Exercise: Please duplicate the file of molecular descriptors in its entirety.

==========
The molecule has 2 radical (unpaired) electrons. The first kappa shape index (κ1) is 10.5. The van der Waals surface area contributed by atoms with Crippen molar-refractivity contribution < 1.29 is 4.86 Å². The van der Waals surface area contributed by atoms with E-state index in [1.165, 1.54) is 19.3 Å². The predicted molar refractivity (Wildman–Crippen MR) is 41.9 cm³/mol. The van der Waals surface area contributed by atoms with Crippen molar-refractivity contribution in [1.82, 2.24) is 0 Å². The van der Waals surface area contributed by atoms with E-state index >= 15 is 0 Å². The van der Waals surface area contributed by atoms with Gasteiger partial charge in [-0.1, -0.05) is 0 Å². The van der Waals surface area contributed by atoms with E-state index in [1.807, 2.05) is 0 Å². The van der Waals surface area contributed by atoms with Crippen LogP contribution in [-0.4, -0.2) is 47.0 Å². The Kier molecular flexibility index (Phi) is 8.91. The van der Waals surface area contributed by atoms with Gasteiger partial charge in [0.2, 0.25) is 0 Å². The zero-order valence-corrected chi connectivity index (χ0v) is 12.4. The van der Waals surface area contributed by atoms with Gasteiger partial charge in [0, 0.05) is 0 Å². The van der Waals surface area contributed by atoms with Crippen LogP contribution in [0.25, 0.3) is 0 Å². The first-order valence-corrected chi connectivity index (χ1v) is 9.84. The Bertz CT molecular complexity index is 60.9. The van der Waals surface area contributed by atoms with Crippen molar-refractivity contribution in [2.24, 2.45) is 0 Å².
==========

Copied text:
The molecule has 2 radical (unpaired) electrons. The first kappa shape index (κ1) is 10.5. The van der Waals surface area contributed by atoms with Crippen molar-refractivity contribution < 1.29 is 4.86 Å². The van der Waals surface area contributed by atoms with E-state index in [1.165, 1.54) is 19.3 Å². The predicted molar refractivity (Wildman–Crippen MR) is 41.9 cm³/mol. The van der Waals surface area contributed by atoms with Crippen molar-refractivity contribution in [1.82, 2.24) is 0 Å². The van der Waals surface area contributed by atoms with E-state index >= 15 is 0 Å². The van der Waals surface area contributed by atoms with Gasteiger partial charge in [-0.1, -0.05) is 0 Å². The van der Waals surface area contributed by atoms with E-state index in [1.807, 2.05) is 0 Å². The van der Waals surface area contributed by atoms with Crippen LogP contribution in [-0.4, -0.2) is 47.0 Å². The Kier molecular flexibility index (Phi) is 8.91. The van der Waals surface area contributed by atoms with Gasteiger partial charge in [0.2, 0.25) is 0 Å². The zero-order valence-corrected chi connectivity index (χ0v) is 12.4. The van der Waals surface area contributed by atoms with Gasteiger partial charge in [0, 0.05) is 0 Å². The van der Waals surface area contributed by atoms with Crippen LogP contribution in [0.25, 0.3) is 0 Å². The first-order valence-corrected chi connectivity index (χ1v) is 9.84. The Bertz CT molecular complexity index is 60.9. The van der Waals surface area contributed by atoms with Crippen molar-refractivity contribution in [2.24, 2.45) is 0 Å².